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The stately Ottertail creamery.

Ottertail's sturdy brick creamery to be revived

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Several new retail shops, a concert hall, a coffee shop, and studio apartments are all in the plans for Ottertail's historic creamery building.

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The building, which was purchased in April of 2006 by the Ottertail-based Firestarters Ministries, is now in the first stages of construction. At the September 18 city council meeting, Pastor Pete Thiel shared his vision for the structure with the council.

"I see this building as a real asset to the community," Thiel said to the council. He brought up the possibility of teaming up with the New York Mills Cultural Center to bring musicians into the proposed concert hall, scheduled to be built just south of the existing creamery building.

The old Ottertail creamery, built in 1921, has housed a variety of local businesses throughout its decades in the community. Prior to being purchased by the ministry, the building stood vacant for several years. Without proper upkeep, the building had literally started falling to pieces by the time the ministry purchased the property.

Although the building has been through the hands of several owners, it has remained a historical icon in the small city. Located at the corner of Main Street (Highway 108) and Maple Street, the brick building serves as a welcoming landmark in the old portion of Ottertail city.

At the Sept. 18 council meeting, Thiel requested a zoning permit for demolition of a portion of the creamery building, shoring up the east wall, and adding a roof. Thiel expressed a desire to get a roof on the existing building before winter, in an attempt to prevent further damage to the current open-roofed structure.

According to Ottertail city coordinator Lee Sherman, any change of the footprint on a commercial building requires a permit. After Thiel detailed his plans for the council, he received tenative approval to begin the demolition, re-roofing process.

However, before the project progresses any further, the council requested to see blueprints stating the exact dimensions of the building and the surrounding lots. The creamery building itself sits on three city lots. Firestarters Ministries has also purchased an additional three lots which surround the building--one to the west, and two to the east between the creamery and the post office.

Thiel said that the ministry's plan is to build a 2,500 to 3,000 square foot building to the south of the creamery building, between the creamery and the alley. The alley runs east to west, and is located on the north side of the city's community center.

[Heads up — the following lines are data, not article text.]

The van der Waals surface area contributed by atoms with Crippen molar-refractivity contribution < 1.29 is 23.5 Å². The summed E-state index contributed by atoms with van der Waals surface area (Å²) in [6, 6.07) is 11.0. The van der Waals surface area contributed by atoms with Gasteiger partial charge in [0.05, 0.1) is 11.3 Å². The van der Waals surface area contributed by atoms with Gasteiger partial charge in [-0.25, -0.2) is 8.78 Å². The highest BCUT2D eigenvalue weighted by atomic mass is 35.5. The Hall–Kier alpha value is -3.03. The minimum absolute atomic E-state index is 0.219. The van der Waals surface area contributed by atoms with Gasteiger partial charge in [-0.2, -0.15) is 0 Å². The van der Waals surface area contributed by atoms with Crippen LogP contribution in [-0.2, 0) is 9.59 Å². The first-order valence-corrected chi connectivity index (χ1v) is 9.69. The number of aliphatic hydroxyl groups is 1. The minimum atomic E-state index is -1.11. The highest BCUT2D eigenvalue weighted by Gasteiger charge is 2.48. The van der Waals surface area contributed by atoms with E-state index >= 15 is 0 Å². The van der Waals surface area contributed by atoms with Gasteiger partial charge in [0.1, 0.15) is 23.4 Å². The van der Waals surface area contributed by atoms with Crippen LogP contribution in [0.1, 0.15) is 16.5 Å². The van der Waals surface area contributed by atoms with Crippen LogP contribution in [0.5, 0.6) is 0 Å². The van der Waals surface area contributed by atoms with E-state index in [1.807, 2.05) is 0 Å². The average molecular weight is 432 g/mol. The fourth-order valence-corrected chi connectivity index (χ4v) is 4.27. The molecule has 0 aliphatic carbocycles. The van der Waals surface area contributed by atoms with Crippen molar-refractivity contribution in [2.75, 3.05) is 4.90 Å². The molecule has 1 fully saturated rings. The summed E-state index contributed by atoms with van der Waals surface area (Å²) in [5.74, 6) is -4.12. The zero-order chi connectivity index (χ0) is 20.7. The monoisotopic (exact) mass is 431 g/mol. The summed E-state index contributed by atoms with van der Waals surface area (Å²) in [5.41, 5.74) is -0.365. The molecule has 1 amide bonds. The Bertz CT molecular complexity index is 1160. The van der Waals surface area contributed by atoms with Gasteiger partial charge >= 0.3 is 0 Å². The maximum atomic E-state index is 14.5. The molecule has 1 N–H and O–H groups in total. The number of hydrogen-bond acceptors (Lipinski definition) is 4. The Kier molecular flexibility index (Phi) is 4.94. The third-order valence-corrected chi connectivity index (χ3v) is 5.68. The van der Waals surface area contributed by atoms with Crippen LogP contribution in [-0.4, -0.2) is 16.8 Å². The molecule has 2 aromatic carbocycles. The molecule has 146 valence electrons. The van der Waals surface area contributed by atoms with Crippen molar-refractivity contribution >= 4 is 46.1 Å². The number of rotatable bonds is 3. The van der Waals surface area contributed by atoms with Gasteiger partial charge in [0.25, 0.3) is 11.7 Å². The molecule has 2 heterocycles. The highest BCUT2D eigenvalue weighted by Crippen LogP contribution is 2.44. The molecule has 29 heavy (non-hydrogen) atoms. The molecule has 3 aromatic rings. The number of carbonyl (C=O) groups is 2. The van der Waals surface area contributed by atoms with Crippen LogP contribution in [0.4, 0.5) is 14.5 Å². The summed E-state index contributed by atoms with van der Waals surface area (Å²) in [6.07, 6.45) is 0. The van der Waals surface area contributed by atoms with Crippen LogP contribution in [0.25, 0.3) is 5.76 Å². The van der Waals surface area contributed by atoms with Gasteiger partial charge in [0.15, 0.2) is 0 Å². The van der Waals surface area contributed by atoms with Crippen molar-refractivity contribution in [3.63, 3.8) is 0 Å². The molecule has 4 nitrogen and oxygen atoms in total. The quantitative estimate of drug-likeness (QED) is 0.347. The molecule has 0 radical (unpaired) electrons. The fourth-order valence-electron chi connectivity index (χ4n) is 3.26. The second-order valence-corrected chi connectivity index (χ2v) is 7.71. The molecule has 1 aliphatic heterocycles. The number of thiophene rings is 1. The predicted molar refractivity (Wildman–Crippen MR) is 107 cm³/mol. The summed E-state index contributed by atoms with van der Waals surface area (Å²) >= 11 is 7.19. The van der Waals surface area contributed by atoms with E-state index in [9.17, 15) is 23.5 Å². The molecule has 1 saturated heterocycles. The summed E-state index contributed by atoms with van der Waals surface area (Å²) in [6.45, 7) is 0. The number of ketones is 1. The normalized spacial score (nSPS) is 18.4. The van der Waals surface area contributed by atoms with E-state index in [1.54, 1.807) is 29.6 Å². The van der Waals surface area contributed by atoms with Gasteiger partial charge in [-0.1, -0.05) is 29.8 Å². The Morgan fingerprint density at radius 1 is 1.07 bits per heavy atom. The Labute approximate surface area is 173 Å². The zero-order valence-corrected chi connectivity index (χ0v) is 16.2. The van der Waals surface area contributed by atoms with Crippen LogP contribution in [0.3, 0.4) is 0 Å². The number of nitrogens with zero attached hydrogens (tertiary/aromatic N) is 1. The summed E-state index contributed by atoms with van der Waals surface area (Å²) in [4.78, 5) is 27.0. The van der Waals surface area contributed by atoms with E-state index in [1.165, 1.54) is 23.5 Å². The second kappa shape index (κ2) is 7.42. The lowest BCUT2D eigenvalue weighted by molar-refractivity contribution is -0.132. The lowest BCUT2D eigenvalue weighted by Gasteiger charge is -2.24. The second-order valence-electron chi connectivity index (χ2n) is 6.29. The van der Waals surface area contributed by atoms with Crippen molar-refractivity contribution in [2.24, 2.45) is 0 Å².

The new building Thiel is planning to build will house the proposed concert hall. Although the new building would initially be entirely separate from the existing creamery building on the property, the idea would be to eventually connect the two structures.

"At this point, we would just like to get a building permit so we can work on the building," Thiel reported.

Before he was approved to begin the demolition and re-roofing process, Thiel presented the council with two options for a new sewer system for the creamery and concert hall buildings. Thiel said the existing sewer system on the property was discovered not to be functional for the building's future needs.

One of the main factors in determining the appropriate size of the sewer system was first deciding how many apartments would be included in the structure. In speaking with a septic representative, Thiel said he figured on five apartments to be located in the upper level of the creamery.

Councilman Jeff Spanswick questioned Thiel about where he planned on making room for people to park. He also expressed a concern about snow drifting into the alley behind the proposed concert hall and fire trucks having difficulty making the turn from the alley onto the road. Spanswick suggested that a representative of the fire department make a run through the alley with a fire truck to make sure it fits.

The council's approval for the beginning of the construction/remodeling process was approved with a few contingencies. One of the council's contingencies was that Sherman first check the setbacks on the property to make sure building plans are all consistent with city ordinances. An actual scale drawing will also need to be drawn up before further construction plans will be approved.

"If we can work together and cooperate to get this done, that would be great," Thiel said to the council.

"We applaud what you're doing, Pete," responded councilman Don Patrick. "It's certainly a great concept."

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